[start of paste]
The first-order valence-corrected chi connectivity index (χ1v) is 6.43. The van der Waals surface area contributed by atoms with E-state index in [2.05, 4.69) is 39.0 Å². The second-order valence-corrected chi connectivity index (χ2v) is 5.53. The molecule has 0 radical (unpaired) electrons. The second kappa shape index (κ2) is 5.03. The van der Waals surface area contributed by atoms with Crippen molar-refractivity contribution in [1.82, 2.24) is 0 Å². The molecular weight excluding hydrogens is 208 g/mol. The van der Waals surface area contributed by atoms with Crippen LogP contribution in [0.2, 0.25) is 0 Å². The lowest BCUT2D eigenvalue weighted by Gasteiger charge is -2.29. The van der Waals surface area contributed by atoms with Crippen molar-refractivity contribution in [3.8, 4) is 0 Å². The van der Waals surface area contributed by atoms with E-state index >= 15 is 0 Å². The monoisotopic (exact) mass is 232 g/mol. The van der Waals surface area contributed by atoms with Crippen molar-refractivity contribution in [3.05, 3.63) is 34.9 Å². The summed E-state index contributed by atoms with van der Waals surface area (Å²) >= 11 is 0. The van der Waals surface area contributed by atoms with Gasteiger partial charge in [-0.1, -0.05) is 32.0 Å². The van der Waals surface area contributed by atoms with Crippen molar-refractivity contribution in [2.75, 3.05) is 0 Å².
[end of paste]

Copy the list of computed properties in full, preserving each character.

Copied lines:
The first-order valence-corrected chi connectivity index (χ1v) is 6.43. The van der Waals surface area contributed by atoms with E-state index in [2.05, 4.69) is 39.0 Å². The second-order valence-corrected chi connectivity index (χ2v) is 5.53. The molecule has 0 radical (unpaired) electrons. The second kappa shape index (κ2) is 5.03. The van der Waals surface area contributed by atoms with Crippen molar-refractivity contribution in [1.82, 2.24) is 0 Å². The molecular weight excluding hydrogens is 208 g/mol. The van der Waals surface area contributed by atoms with Crippen LogP contribution in [0.2, 0.25) is 0 Å². The lowest BCUT2D eigenvalue weighted by Gasteiger charge is -2.29. The van der Waals surface area contributed by atoms with Crippen molar-refractivity contribution in [3.8, 4) is 0 Å². The van der Waals surface area contributed by atoms with E-state index >= 15 is 0 Å². The monoisotopic (exact) mass is 232 g/mol. The van der Waals surface area contributed by atoms with Crippen molar-refractivity contribution in [3.05, 3.63) is 34.9 Å². The summed E-state index contributed by atoms with van der Waals surface area (Å²) >= 11 is 0. The van der Waals surface area contributed by atoms with Gasteiger partial charge in [-0.1, -0.05) is 32.0 Å². The van der Waals surface area contributed by atoms with Crippen molar-refractivity contribution in [2.75, 3.05) is 0 Å².